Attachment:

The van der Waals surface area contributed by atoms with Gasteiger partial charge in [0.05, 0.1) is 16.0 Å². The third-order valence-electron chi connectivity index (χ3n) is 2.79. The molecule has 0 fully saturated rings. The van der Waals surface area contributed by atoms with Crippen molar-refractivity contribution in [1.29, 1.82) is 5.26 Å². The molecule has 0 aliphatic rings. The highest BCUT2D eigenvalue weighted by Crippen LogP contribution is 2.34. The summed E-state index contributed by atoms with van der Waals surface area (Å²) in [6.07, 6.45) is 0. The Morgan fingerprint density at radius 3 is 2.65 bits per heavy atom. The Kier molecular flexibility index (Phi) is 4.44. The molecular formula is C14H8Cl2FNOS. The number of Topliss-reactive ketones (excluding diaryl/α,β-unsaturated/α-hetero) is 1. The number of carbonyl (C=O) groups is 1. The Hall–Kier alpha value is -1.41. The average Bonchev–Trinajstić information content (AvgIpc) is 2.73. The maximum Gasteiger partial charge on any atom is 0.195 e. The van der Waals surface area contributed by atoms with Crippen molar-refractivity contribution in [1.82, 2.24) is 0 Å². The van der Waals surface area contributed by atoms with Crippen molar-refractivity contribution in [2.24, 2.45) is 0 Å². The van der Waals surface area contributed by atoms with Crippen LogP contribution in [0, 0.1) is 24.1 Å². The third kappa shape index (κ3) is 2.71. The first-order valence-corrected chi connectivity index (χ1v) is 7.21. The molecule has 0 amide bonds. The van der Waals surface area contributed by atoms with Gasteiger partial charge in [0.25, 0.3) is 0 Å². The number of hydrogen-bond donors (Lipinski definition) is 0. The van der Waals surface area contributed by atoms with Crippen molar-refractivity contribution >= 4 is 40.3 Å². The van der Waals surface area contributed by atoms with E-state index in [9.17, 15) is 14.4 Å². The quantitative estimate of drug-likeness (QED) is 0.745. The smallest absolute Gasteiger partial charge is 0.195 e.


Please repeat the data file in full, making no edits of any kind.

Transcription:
The van der Waals surface area contributed by atoms with Gasteiger partial charge in [0.05, 0.1) is 16.0 Å². The third-order valence-electron chi connectivity index (χ3n) is 2.79. The molecule has 0 fully saturated rings. The van der Waals surface area contributed by atoms with Crippen molar-refractivity contribution in [1.29, 1.82) is 5.26 Å². The molecule has 0 aliphatic rings. The highest BCUT2D eigenvalue weighted by Crippen LogP contribution is 2.34. The summed E-state index contributed by atoms with van der Waals surface area (Å²) in [6.07, 6.45) is 0. The Morgan fingerprint density at radius 3 is 2.65 bits per heavy atom. The Kier molecular flexibility index (Phi) is 4.44. The molecular formula is C14H8Cl2FNOS. The number of Topliss-reactive ketones (excluding diaryl/α,β-unsaturated/α-hetero) is 1. The number of carbonyl (C=O) groups is 1. The Hall–Kier alpha value is -1.41. The average Bonchev–Trinajstić information content (AvgIpc) is 2.73. The maximum Gasteiger partial charge on any atom is 0.195 e. The van der Waals surface area contributed by atoms with Crippen molar-refractivity contribution in [1.82, 2.24) is 0 Å². The van der Waals surface area contributed by atoms with Crippen molar-refractivity contribution in [2.24, 2.45) is 0 Å². The van der Waals surface area contributed by atoms with Crippen LogP contribution in [0, 0.1) is 24.1 Å². The third kappa shape index (κ3) is 2.71. The first-order valence-corrected chi connectivity index (χ1v) is 7.21. The molecule has 0 amide bonds. The van der Waals surface area contributed by atoms with Gasteiger partial charge in [0.25, 0.3) is 0 Å². The number of hydrogen-bond donors (Lipinski definition) is 0. The van der Waals surface area contributed by atoms with Crippen molar-refractivity contribution >= 4 is 40.3 Å². The van der Waals surface area contributed by atoms with E-state index in [9.17, 15) is 14.4 Å². The quantitative estimate of drug-likeness (QED) is 0.745. The smallest absolute Gasteiger partial charge is 0.195 e.